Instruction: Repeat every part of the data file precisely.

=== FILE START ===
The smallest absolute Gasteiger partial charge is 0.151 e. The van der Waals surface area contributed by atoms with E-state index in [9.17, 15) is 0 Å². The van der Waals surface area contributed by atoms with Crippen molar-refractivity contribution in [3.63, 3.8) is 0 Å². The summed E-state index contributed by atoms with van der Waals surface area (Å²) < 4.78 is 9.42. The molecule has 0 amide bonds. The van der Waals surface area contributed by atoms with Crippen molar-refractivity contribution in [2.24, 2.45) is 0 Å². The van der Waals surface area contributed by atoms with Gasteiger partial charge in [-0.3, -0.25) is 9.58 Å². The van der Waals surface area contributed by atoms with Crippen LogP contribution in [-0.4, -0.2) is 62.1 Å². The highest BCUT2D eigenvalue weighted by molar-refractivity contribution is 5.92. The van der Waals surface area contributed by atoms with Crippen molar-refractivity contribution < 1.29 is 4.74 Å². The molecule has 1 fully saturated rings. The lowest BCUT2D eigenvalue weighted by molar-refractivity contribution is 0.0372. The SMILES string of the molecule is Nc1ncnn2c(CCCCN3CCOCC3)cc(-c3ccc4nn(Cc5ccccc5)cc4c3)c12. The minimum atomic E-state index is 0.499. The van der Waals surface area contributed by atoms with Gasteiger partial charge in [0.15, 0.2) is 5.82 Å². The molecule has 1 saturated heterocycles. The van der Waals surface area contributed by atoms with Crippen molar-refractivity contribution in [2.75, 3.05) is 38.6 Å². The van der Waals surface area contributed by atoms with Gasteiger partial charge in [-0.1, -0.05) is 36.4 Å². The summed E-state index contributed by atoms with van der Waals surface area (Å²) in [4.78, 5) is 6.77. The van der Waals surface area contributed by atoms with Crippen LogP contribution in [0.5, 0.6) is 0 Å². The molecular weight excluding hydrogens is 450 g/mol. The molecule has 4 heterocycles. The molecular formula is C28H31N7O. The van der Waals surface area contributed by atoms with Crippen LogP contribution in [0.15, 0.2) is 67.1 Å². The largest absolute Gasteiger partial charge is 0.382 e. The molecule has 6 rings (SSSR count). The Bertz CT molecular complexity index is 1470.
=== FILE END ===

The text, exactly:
The smallest absolute Gasteiger partial charge is 0.151 e. The van der Waals surface area contributed by atoms with E-state index in [9.17, 15) is 0 Å². The van der Waals surface area contributed by atoms with Crippen molar-refractivity contribution in [3.63, 3.8) is 0 Å². The summed E-state index contributed by atoms with van der Waals surface area (Å²) < 4.78 is 9.42. The molecule has 0 amide bonds. The van der Waals surface area contributed by atoms with Crippen molar-refractivity contribution in [2.24, 2.45) is 0 Å². The van der Waals surface area contributed by atoms with Gasteiger partial charge in [-0.3, -0.25) is 9.58 Å². The van der Waals surface area contributed by atoms with Crippen LogP contribution in [-0.4, -0.2) is 62.1 Å². The highest BCUT2D eigenvalue weighted by molar-refractivity contribution is 5.92. The van der Waals surface area contributed by atoms with Crippen molar-refractivity contribution < 1.29 is 4.74 Å². The molecule has 1 fully saturated rings. The lowest BCUT2D eigenvalue weighted by molar-refractivity contribution is 0.0372. The SMILES string of the molecule is Nc1ncnn2c(CCCCN3CCOCC3)cc(-c3ccc4nn(Cc5ccccc5)cc4c3)c12. The minimum atomic E-state index is 0.499. The van der Waals surface area contributed by atoms with Gasteiger partial charge in [0.15, 0.2) is 5.82 Å². The molecule has 1 saturated heterocycles. The van der Waals surface area contributed by atoms with Crippen molar-refractivity contribution in [2.75, 3.05) is 38.6 Å². The van der Waals surface area contributed by atoms with Gasteiger partial charge in [-0.1, -0.05) is 36.4 Å². The summed E-state index contributed by atoms with van der Waals surface area (Å²) in [4.78, 5) is 6.77. The van der Waals surface area contributed by atoms with Crippen LogP contribution in [0.5, 0.6) is 0 Å². The molecular weight excluding hydrogens is 450 g/mol. The molecule has 4 heterocycles. The molecular formula is C28H31N7O. The van der Waals surface area contributed by atoms with Crippen LogP contribution in [0.15, 0.2) is 67.1 Å². The largest absolute Gasteiger partial charge is 0.382 e. The molecule has 6 rings (SSSR count). The Bertz CT molecular complexity index is 1470.